Wielding a white plastic sprayer device, the housekeeping staff at the Embassy Suites Napa Valley looks ready to do battle. And fighting they are – the spread of COVID-19.
By adopting new technology and new procedures, the hotel is making its facilities as germ-free as science and technology allow, said hotel spokeswoman Sara Swiger.
A new sanitation process has been implemented “to deepen the property’s commitment to a safe and clean environment throughout the hotel space,” she said.
The technology uses an electrostatic disinfectant tool from a company called EvaClean. The products use sanitizing chemicals with electrostatic molecules to kill germs and viruses on surfaces.
This technology goes well beyond the Center for Disease Control’s sanitation guidelines, said Swiger.
The new cleaning process is completed in every guest room upon checkout as well as in public areas and high-touch areas like door handles, handrails and elevator lifts.
As longtime hotel General Manager Reynaldo Zertuche explained, the EvaClean sprayer uses a disinfectant product called Purtabs.
Purtabs is a colorless, water-soluble solid that comes in the form of tablets that dissolve in the EvaClean electrostatic spraying system.
The sprayer’s electrostatic charge allows the droplets to be attracted to the surface rather than float in the air, as is typical with misters or foggers, and the disinfectant works on contact, he said.
The hotel has two electrostatic sprayers, he said.
Hotel staffers Maria Montoya and Gary Ceron recently demonstrated how the sprayer works and how they use it.
Wearing a mask and gloves, Ceron turned on the sprayer, which sent out a light mist. A blue light illuminated where he was aiming the device.
Walking around one of the suites at the property, he misted all areas of contact, including door handles, chair backs, phones, remotes, light switches, countertops and other surfaces.
In addition to the sprayer device, the hotel also cleans rooms with more traditional methods. Using disinfecting wipes, Ceron demonstrated how he wipes every single surface of the suite, including the top and bottom of each phone, every handle on a six-drawer chest, and even the magazines inside the nightstand. For an extra measure of confidence, each TV remote control is cleaned and then placed inside a clear plastic baggie.
Zertuche said the hotel has been using EvaClean sanitizing method since shortly after the pandemic broke out, despite the major drop in tourism caused by the lockdown.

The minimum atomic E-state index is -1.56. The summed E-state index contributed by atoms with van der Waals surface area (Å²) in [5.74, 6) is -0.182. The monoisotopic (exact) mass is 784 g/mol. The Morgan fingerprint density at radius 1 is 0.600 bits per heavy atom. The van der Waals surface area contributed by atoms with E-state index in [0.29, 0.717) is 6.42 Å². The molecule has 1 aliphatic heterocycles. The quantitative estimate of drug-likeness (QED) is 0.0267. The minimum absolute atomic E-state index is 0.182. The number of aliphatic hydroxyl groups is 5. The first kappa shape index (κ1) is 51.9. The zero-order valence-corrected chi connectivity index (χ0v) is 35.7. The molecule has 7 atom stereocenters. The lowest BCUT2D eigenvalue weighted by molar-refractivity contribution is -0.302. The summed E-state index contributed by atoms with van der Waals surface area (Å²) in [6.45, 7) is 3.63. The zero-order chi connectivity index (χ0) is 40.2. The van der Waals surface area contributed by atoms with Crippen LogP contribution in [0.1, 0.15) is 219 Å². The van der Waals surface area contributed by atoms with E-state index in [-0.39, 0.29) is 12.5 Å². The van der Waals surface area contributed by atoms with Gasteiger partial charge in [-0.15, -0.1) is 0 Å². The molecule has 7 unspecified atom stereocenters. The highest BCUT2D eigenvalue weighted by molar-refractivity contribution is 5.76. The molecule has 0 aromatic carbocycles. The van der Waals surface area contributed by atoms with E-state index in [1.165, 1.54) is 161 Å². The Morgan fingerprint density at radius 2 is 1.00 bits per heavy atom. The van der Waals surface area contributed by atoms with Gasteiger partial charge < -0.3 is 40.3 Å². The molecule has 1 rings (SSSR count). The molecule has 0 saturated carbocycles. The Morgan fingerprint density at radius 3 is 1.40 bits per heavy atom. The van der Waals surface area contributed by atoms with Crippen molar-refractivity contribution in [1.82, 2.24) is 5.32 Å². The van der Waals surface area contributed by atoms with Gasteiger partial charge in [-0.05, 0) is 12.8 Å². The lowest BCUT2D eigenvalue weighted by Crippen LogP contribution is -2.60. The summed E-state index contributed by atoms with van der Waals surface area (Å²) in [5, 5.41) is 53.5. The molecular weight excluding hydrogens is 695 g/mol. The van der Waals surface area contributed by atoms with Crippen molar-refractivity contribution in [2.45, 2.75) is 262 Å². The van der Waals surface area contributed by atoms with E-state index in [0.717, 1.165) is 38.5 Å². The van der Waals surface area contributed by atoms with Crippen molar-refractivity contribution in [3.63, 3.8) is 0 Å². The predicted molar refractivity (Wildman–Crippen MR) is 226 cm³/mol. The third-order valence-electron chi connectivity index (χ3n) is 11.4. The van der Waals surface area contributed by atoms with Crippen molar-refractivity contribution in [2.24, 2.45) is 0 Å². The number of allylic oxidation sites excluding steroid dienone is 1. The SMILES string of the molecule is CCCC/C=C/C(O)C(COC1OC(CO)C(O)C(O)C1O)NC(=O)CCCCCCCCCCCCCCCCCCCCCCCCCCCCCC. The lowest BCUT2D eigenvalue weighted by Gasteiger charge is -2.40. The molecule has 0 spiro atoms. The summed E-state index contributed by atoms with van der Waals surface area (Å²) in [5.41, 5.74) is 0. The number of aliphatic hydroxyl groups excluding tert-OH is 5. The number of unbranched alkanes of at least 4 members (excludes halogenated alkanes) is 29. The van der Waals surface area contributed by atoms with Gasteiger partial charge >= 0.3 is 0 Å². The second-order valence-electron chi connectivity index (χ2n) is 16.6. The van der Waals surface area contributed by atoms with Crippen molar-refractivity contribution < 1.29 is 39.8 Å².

“We have always provided cleanliness care in our guest rooms and public spaces and we are excited to take our sanitation measures a step further,” Zertuche said.
“The health and safety of our guests is always our top priority and we want to ensure we are delivering comfort during their visits with us.”
“There are no shortcuts, there are no missteps,” said Montoya of the cleaning process at the Embassy Suites. “We’re helping the community and keeping our guests safe.”
“We want (guests) to be happy and secure, and know they are in a safe place,” said Ceron.
Andrew Felsinger, the new director of sales at the hotel, said that the recent Glass wildfire has put a damper on some visits, yet at the same time the hotel was busy hosting fire evacuees.
The new cleaning processes are crucial, he said. “The stakes couldn’t be higher for guests, for employees, for everyone.”
As part of the Hilton brand, the property also follows the Hilton CleanStay initiative for cleanliness and disinfection at all Hilton properties, he said.
New additions to the hotel include hand-sanitizing stations throughout the property, in both guest-facing and back-of-house areas; individually wrapped breakfast items for ease of grab and go; and the option for contactless check-in and digital keys, he said.
“We are also taking advantage of this slow period to address some capital improvements,” Zertuche said.
“For instance, we just replaced 410 TVs to the new Hilton standard of 55-inch LCD. In addition, we are upgrading Wi-Fi connectivity throughout the hotel.”
In the hope that COVID-19-related cases will continue to drop and restrictions will continue to ease, some 45 percent of the hotel’s workforce has already been brought back, Zertuche said, adding that guests are most concerned about “safety above all,” when it comes to travel.
Hotel management said they believe the new protocols, added to the cleanliness and safety measures already in place, help them meet this need.
Register business editor Jennifer Huffman contributed to this story.
You can reach reporter Jennifer Huffman at 256-2218 or firstname.lastname@example.org